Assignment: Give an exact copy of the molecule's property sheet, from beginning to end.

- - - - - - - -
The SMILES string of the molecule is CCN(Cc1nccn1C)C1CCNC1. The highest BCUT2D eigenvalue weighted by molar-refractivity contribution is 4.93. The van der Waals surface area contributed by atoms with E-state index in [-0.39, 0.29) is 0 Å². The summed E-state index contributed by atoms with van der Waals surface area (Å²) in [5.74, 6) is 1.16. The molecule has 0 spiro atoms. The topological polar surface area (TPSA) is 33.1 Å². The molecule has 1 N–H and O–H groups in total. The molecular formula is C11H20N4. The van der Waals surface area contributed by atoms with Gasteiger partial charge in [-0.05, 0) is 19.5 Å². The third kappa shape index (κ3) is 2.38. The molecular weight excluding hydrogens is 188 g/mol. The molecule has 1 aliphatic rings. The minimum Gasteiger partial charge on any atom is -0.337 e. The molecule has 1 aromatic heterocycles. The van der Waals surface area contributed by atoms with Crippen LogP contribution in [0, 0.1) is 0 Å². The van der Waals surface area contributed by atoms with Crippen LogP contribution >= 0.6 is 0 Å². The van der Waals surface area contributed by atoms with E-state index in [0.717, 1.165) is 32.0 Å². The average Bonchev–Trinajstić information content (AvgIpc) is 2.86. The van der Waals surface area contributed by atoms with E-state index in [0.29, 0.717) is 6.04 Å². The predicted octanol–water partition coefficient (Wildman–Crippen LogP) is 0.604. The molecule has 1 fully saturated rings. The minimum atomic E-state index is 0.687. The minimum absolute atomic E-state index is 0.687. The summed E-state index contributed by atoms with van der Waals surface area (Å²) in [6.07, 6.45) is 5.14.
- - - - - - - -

The SMILES string of the molecule is CCN(Cc1nccn1C)C1CCNC1. The highest BCUT2D eigenvalue weighted by molar-refractivity contribution is 4.93. The van der Waals surface area contributed by atoms with E-state index in [-0.39, 0.29) is 0 Å². The summed E-state index contributed by atoms with van der Waals surface area (Å²) in [5.74, 6) is 1.16. The molecule has 0 spiro atoms. The topological polar surface area (TPSA) is 33.1 Å². The molecule has 1 N–H and O–H groups in total. The molecular formula is C11H20N4. The van der Waals surface area contributed by atoms with Gasteiger partial charge in [-0.05, 0) is 19.5 Å². The third kappa shape index (κ3) is 2.38. The molecular weight excluding hydrogens is 188 g/mol. The molecule has 1 aliphatic rings. The minimum Gasteiger partial charge on any atom is -0.337 e. The molecule has 1 aromatic heterocycles. The van der Waals surface area contributed by atoms with Crippen LogP contribution in [0, 0.1) is 0 Å². The van der Waals surface area contributed by atoms with Crippen LogP contribution >= 0.6 is 0 Å². The van der Waals surface area contributed by atoms with E-state index in [0.717, 1.165) is 32.0 Å². The average Bonchev–Trinajstić information content (AvgIpc) is 2.86. The van der Waals surface area contributed by atoms with E-state index in [0.29, 0.717) is 6.04 Å². The predicted octanol–water partition coefficient (Wildman–Crippen LogP) is 0.604. The molecule has 1 fully saturated rings. The minimum atomic E-state index is 0.687. The minimum absolute atomic E-state index is 0.687. The summed E-state index contributed by atoms with van der Waals surface area (Å²) in [6.07, 6.45) is 5.14.